Monday, July 23, 2012

Lies, Damned Lies, and Definitions, XIX: Lombard Street

Bagehot's 1873 book, Lombard Street: A Description of the Money Market, is an application of Bagehot's theories of sovereignty described in The English Constitution. In this, we can draw an analogy: The English Constitution is to Lombard Street, as Smith's The Theory of Moral Sentiments (1759) is to The Wealth of Nations (1776). Both men applied their philosophical orientation more or less consistently in books that attempt to describe the way economic society works.

There is, however, a significant difference between these two influential thinkers. Where Smith dismissed the idea of widespread ownership of the means of production as essentially irrelevant, falling into an inadvertent elitism, Bagehot embraced a political — and thus economic — system that assumed a political (and thereby financial) elite as a given and a positive good, as a necessity, in fact, if society is to advance socially, economically, and politically. Less than half a century later Keynes would take Bagehot's assertions as proven fact, and base his entire economic theory on the assumption of the absolute necessity for existing accumulations of savings to finance capital formation.

On the other hand, consistent with his "invisible hand" argument, Smith believed that the fundamental human right to own a meaningful amount of capital is adequately secured through our possession of human labor. Since he reasoned that those with property in capital will always require the labor of those without property in capital to satisfy their wants and needs, human labor will always be in demand. The worker who owns no capital will always be able to enjoy an adequate and secure income through the sale of his labor. Legal title to the means of production doesn't matter because (as others came to accept as a matter of course), "Neither capital can do without labor, nor labor without capital." (Leo XIII, Rerum Novarum, § 28.)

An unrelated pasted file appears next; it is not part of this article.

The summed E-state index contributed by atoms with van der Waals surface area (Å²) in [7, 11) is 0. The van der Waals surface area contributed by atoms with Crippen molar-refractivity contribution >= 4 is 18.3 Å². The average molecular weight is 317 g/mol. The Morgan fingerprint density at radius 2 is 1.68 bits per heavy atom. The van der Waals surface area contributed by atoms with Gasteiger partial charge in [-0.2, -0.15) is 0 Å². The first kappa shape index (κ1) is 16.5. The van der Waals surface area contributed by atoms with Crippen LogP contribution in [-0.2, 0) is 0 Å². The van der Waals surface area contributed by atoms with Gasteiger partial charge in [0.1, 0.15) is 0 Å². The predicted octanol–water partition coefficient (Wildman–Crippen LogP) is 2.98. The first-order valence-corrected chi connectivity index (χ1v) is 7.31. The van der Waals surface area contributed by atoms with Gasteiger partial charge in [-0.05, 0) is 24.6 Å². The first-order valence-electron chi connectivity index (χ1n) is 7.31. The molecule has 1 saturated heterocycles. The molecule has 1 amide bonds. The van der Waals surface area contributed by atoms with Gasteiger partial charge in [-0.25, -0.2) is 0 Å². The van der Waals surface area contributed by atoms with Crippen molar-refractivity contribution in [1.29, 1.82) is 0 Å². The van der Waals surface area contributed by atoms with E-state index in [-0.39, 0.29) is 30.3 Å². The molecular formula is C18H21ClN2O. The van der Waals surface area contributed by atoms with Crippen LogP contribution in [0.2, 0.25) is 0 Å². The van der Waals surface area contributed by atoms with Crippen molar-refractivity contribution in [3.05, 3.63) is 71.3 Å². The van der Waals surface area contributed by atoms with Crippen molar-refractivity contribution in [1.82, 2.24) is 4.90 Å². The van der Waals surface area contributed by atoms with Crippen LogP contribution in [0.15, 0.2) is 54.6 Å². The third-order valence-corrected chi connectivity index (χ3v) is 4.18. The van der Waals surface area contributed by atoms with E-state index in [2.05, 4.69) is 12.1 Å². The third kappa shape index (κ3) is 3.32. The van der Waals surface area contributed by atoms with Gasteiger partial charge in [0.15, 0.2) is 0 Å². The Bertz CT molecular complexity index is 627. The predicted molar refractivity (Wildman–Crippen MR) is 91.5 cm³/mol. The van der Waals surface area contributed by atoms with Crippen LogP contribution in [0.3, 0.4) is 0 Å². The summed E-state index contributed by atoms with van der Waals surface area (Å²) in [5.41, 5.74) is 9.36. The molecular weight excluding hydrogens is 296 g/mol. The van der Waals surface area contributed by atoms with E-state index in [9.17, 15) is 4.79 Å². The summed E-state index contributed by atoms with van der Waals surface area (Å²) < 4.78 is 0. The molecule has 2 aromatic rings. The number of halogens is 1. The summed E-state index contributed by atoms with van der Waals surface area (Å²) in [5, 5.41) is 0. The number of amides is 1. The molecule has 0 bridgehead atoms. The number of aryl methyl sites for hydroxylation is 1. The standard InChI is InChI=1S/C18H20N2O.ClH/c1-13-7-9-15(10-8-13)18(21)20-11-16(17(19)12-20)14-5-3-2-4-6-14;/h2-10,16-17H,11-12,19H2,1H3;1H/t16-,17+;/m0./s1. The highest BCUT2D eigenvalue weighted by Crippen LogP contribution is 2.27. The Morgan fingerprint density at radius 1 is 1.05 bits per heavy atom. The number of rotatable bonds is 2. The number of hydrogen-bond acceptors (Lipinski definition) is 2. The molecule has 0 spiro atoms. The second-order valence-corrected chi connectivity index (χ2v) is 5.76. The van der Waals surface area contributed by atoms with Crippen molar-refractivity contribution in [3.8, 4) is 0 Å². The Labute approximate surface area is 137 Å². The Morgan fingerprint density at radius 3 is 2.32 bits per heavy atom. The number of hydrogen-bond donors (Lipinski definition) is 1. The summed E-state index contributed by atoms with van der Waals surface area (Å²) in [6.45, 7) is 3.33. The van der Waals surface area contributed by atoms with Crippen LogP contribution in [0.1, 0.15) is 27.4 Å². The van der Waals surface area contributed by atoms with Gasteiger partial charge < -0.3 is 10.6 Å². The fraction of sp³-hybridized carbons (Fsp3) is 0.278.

A problem surfaces, however, when technology begins to take over the bulk of the manual input to production, replacing human toil. As Charles Babbage pointed out in his essay, On the Economy of Machinery and Manufactures (1835), while technology makes for an independent (though not autonomous) addition to the mere animal power of humanity, it does not change a human being's physical capabilities:

"(4.) The advantages which are derived from machinery and manufactures seem to arise principally from three sources: The addition which they make to human power. — The economy they produce of human time. — The conversion of substances apparently common and worthless into valuable products.

"(5.) Of additions to human power. With respect to the first of these causes, the forces derived from wind, from water, and from steam, present themselves to the mind of every one; these are, in fact, additions to human power, and will be considered in a future page: there are, however, other sources of its increase, by which the animal force of the individual is itself made to act with far greater than its unassisted power; and to these we shall at present confine our observations." (Charles Babbage, On the Economy of Machinery and Manufactures. London: Charles Knight, 1835, 6.)

Because the income generated by technology belongs by natural right to the owner(s) of the technology, the propertyless worker is left out in the cold. A similar problem happens when companies shift factories to areas or countries that have lower wage rates. Jobs disappear, and society is disrupted. Technological advance and globalization, morally neutral yet potentially beneficial things, become perceived as inherently and objectively evil.

What Smith might consider an unfortunate but inevitable working of economic laws (actually a distortion of economic laws), however, Bagehot, and Keynes after him, regarded as the proper ordering of society. Like Keynes, Bagehot rejected the substance of democracy, while calling his system democratic. The only real issue was whether the elite that controlled the economy should be an unaccountable private elite, as Bagehot supposed, or a marginally accountable public elite, as Keynes proposed. This, of course, depended on who controlled money and credit, and thus both political and economic power.


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